Proverbs, Book of

a collection of moral and philosophical maxims of a wide range
of subjects presented in a poetic form. This book sets forth the
"philosophy of practical life. It is the sign to us that the
Bible does not despise common sense and discretion. It impresses
upon us in the most forcible manner the value of intelligence
and prudence and of a good education. The whole strength of the
Hebrew language and of the sacred authority of the book is
thrown upon these homely truths. It deals, too, in that refined,
discriminating, careful view of the finer shades of human
character so often overlooked by theologians, but so necessary
to any true estimate of human life" (Stanley's Jewish Church).

As to the origin of this book, "it is probable that Solomon
gathered and recast many proverbs which sprang from human
experience in preceeding ages and were floating past him on the
tide of time, and that he also elaborated many new ones from the
material of his own experience. Towards the close of the book,
indeed, are preserved some of Solomon's own sayings that seem to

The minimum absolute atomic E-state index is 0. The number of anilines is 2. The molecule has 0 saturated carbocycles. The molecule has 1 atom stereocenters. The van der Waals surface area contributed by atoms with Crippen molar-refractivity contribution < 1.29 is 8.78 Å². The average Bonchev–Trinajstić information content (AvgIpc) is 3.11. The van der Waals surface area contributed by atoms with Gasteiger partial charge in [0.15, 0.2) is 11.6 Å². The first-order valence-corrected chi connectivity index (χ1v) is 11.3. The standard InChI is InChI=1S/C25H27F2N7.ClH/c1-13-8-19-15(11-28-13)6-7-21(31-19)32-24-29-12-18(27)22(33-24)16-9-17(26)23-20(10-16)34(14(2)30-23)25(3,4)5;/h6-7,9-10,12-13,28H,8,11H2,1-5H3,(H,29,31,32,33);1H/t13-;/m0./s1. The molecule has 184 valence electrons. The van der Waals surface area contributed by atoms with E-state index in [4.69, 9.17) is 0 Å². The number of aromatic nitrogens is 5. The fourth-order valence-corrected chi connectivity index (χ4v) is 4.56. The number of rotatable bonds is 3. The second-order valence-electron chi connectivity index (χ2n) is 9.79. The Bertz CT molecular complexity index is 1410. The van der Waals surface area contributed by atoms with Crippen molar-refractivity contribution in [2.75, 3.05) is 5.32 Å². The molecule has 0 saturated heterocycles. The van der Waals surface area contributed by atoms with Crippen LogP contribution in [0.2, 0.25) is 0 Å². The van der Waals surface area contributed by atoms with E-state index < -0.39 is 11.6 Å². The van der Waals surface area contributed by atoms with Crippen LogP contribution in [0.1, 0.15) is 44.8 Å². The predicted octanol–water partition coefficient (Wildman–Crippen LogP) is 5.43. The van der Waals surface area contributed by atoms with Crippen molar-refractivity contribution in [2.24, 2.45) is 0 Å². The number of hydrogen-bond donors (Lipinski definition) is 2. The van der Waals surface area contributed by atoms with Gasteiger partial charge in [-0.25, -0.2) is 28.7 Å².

have fallen from his lips in later life and been gathered by
other hands' (Arnot's Laws from Heaven, etc.)

This book is usually divided into three parts: (1.) Consisting
of ch. 1-9, which contain an exhibition of wisdom as the highest
good.

(2.) Consisting of ch. 10-24.

(3.) Containing proverbs of Solomon "which the men of
Hezekiah, the king of Judah, collected" (ch. 25-29).

These are followed by two supplements, (1) "The words of Agur"
(ch. 30); and (2) "The words of king Lemuel" (ch. 31).

Solomon is said to have written three thousand proverbs, and
those contained in this book may be a selection from these (1
Kings 4:32). In the New Testament there are thirty-five direct
quotations from this book or allusions to it.